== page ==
Common opinion holds that the 1950's in the United States were a decade of severe sexual repression and political conformity. Yet the decade's popular culture exhibits a startling range of images and ideologies that not only resist social norms but also posit a vibrant array of alternative, subversive ideas about sex, gender, race, and power. Using feminist, film, and cultural theory, this course will focus on popular culture of the 50's including TV, rock and roll, political propaganda, and pulp novels.
This course will investigate the roles of women and men in society from an interdisciplinary point of view. We will analyze both the theoretical and practical aspects of gender attribution—how it shapes social roles within diverse cultures, and defines women and men’s personal sense of identity. We will discuss the following questions: What are the actual differences between the sexes in the areas of biology, psychology, and moral development? What is the effect of gender on participation in the work force and politics, on language, and on artistic expression? We will also explore the changing patterns of relationships between the sexes and possibilities for the future. Open to all students. Dist: SOC; WCult: CI.
This course will examine pre-twentieth century texts and historical events that set important precedents for the development of contemporary feminist theories and practices. We will survey some of the writings that consolidate legitimated patriarchal/misogynist ideologies in Western worlds (e.g. Plato, Aristotle, the fathers of the Church, the philosophers of the eighteenth-century Enlightenment, Rousseau). We will analyze different ways in which women historically have articulated strategies of contestation and/or resistance to systems of power based on gender differentiation. Readings may include works by French medieval thinker Christine de Pizan; sixteenth-century Spanish cross-dresser Catalina de Erauso; seventeenth-century Mexican intellectual and nun Sor Juana Ines de la Cruz; Mary Wollstonecraft; Maria Stewart, the first African-American political woman writer; the nineteenth-century American suffragists; and anarchist leader Emma Goldman. Open to all students. Dist: SOC; WCult: CI.
Learn how women and men have volunteered and worked for social justice throughout history—and how they contribute today. Gender, Activism, and the Common Good is a community-based learning course that encourages you to break outside of the Dartmouth "bubble" to learn and contribute. The course will feature speakers from the community and in-class interviews students conduct with them; community-based learning projects assisting agencies in telling their stories; and work in Dartmouth's archives to explore and write about the College's pivotal shift to coeducation. By the end of the course, students will be able to demonstrate knowledge of gender, race, and class vis-a-vis volunteerism and activism; and to synthesize evidence from their reading and their work in the community to form and clarify their own views. Dist: SOC; WCult: CI.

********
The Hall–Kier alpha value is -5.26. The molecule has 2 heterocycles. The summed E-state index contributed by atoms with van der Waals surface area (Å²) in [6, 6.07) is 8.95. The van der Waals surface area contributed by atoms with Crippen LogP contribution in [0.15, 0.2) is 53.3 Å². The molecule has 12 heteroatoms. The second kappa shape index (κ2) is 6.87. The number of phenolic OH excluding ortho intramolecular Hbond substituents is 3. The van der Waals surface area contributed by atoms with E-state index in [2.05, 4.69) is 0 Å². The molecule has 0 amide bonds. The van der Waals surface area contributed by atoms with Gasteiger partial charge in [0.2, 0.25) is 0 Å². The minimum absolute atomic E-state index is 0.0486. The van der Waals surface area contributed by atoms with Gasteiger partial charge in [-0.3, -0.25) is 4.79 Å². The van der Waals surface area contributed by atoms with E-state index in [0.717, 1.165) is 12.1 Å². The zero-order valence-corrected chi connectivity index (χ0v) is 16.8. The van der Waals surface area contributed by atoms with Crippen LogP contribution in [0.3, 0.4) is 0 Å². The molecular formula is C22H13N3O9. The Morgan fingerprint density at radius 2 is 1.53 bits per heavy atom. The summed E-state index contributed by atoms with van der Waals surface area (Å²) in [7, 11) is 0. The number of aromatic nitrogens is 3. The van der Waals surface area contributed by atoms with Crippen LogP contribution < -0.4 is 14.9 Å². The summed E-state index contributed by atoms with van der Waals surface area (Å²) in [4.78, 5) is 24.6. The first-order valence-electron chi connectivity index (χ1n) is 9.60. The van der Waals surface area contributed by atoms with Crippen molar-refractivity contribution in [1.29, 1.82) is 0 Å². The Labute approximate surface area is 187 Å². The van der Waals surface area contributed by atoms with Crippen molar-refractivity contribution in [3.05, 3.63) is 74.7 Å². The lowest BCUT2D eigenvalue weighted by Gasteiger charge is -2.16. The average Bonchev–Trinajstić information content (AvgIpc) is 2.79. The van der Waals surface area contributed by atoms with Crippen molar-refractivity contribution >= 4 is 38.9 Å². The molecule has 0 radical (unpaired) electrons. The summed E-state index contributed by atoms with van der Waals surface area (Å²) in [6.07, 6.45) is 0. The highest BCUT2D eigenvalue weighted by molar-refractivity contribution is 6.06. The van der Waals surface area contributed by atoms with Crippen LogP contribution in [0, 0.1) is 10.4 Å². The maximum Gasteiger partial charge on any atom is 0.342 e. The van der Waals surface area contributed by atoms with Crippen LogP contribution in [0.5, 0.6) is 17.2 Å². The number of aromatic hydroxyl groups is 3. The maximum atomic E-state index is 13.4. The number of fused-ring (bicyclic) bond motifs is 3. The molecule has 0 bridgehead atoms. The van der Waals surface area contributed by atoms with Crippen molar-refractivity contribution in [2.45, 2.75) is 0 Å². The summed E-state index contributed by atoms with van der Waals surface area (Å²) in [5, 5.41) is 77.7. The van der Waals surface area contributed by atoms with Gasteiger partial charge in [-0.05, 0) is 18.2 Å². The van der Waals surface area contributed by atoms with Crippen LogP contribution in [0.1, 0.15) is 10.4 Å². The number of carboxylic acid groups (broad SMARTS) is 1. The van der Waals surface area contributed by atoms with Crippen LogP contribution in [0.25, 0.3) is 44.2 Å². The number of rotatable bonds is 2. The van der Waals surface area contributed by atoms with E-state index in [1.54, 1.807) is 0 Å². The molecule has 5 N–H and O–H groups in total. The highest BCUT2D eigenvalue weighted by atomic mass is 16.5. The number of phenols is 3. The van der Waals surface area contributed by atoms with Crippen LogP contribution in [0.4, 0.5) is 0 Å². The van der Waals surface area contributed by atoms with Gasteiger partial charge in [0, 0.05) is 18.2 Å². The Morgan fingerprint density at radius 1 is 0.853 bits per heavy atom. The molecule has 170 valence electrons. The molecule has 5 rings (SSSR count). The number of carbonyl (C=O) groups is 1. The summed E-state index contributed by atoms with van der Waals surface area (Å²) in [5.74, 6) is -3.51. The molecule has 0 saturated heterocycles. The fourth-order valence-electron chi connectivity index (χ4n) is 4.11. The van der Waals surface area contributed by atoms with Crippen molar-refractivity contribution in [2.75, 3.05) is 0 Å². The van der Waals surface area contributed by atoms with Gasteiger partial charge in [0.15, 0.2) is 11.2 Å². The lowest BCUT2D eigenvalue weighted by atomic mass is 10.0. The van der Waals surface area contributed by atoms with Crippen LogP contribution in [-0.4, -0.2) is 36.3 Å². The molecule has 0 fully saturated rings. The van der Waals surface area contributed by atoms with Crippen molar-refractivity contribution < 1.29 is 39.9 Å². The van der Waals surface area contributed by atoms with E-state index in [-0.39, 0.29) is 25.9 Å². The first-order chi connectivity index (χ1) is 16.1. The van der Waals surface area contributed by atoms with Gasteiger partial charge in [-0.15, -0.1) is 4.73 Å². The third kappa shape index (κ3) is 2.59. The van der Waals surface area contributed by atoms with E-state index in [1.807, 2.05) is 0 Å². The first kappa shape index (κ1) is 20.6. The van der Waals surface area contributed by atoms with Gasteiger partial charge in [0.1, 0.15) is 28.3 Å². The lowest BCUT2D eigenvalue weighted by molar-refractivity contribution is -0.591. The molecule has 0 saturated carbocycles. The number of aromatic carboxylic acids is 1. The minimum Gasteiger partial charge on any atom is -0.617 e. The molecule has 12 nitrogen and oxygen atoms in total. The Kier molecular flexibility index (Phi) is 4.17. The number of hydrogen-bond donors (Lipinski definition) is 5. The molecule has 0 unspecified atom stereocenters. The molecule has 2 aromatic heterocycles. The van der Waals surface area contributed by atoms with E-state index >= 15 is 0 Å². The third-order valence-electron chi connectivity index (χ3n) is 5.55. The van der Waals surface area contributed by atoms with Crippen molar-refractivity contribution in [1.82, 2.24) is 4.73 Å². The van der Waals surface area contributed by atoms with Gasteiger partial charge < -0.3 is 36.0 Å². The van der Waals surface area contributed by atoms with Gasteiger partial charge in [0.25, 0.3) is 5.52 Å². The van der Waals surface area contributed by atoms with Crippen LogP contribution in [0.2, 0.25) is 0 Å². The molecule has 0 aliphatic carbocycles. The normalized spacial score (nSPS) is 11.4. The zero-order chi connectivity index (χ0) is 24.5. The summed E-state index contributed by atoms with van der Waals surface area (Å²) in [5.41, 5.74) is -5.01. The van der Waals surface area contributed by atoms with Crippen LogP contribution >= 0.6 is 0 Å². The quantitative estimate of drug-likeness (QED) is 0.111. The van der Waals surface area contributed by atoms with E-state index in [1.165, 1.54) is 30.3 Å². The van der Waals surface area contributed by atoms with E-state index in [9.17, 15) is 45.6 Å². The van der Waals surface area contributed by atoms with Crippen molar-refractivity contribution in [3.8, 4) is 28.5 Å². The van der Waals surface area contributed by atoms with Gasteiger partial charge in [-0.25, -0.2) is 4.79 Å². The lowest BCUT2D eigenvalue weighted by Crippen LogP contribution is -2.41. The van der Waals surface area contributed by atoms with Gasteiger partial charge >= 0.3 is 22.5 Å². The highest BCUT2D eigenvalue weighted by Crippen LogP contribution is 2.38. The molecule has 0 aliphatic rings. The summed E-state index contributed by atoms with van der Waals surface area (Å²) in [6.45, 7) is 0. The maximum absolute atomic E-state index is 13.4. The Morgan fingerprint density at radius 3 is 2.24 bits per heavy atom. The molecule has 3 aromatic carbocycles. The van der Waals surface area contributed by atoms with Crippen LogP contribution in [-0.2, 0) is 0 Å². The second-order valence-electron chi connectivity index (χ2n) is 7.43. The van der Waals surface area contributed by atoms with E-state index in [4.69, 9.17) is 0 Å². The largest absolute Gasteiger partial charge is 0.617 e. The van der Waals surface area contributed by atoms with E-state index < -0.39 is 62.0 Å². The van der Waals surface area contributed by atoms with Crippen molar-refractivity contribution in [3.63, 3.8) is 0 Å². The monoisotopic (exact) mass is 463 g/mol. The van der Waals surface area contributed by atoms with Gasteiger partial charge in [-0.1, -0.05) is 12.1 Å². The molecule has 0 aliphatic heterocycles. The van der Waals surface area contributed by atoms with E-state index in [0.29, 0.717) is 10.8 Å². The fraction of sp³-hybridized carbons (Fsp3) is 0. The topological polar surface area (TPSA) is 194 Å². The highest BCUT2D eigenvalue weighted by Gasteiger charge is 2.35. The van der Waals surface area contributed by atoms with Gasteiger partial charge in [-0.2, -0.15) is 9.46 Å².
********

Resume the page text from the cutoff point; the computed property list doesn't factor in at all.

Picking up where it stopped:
This course is a multi-cultural multi-media history of American women from the Civil War to the present. We will discuss race and class tensions in the woman suffrage movement; women, labor and radicalism from the 1910s through the 1940s; civil rights, welfare rights, the rebirth of feminism in the 1960s and 70s, and backlash politics from the 1950s to the 1980s.
This course is a critical examination of the historical and contemporary status of black women in the United States, as presented in fiction, primary accounts, and social science literature. We will explore the nature, extent, and consequences of the multiple discriminations of race, sex, and class, as the context in which these women shaped their social roles and identities within the black community and the larger society. We will consider the themes of family, motherhood, and sexuality; educational, economic and political participation; aesthetics and religious traditions; and self and social images. Open to juniors and seniors. Dist: SOC; WCult: CI.
This course will explore the nature, extent, and consequences of gender inequality in society. Changing gender roles will be examined in relation to class and race, the socialization process, the experience of women in the family, and the experience of women as paid and unpaid workers under both capitalism and socialism. Finally, we shall analyze work and family conflict, looking at gender inequality, consequences for families and employers, policy, and implications for social structural change. Open to second-year students and above. Prerequisite: WGST 10, SOCY 1 (any one of these courses). Dist: SOC; WCult: W.
This interdisciplinary course explores the constructions of gender identities in different African socio-cultural contexts. The emphasis is on contemporary Africa, although we will discuss some of the historical framework of these identities. We will read historical accounts of gender in some pre-colonial African societies, investigate the impact of colonialism, and examine gender in some anti-colonial movements. We will also analyze gender in urban and rural contexts, and address such questions as homosexuality and gay rights. Dist: INT; WCult: CI.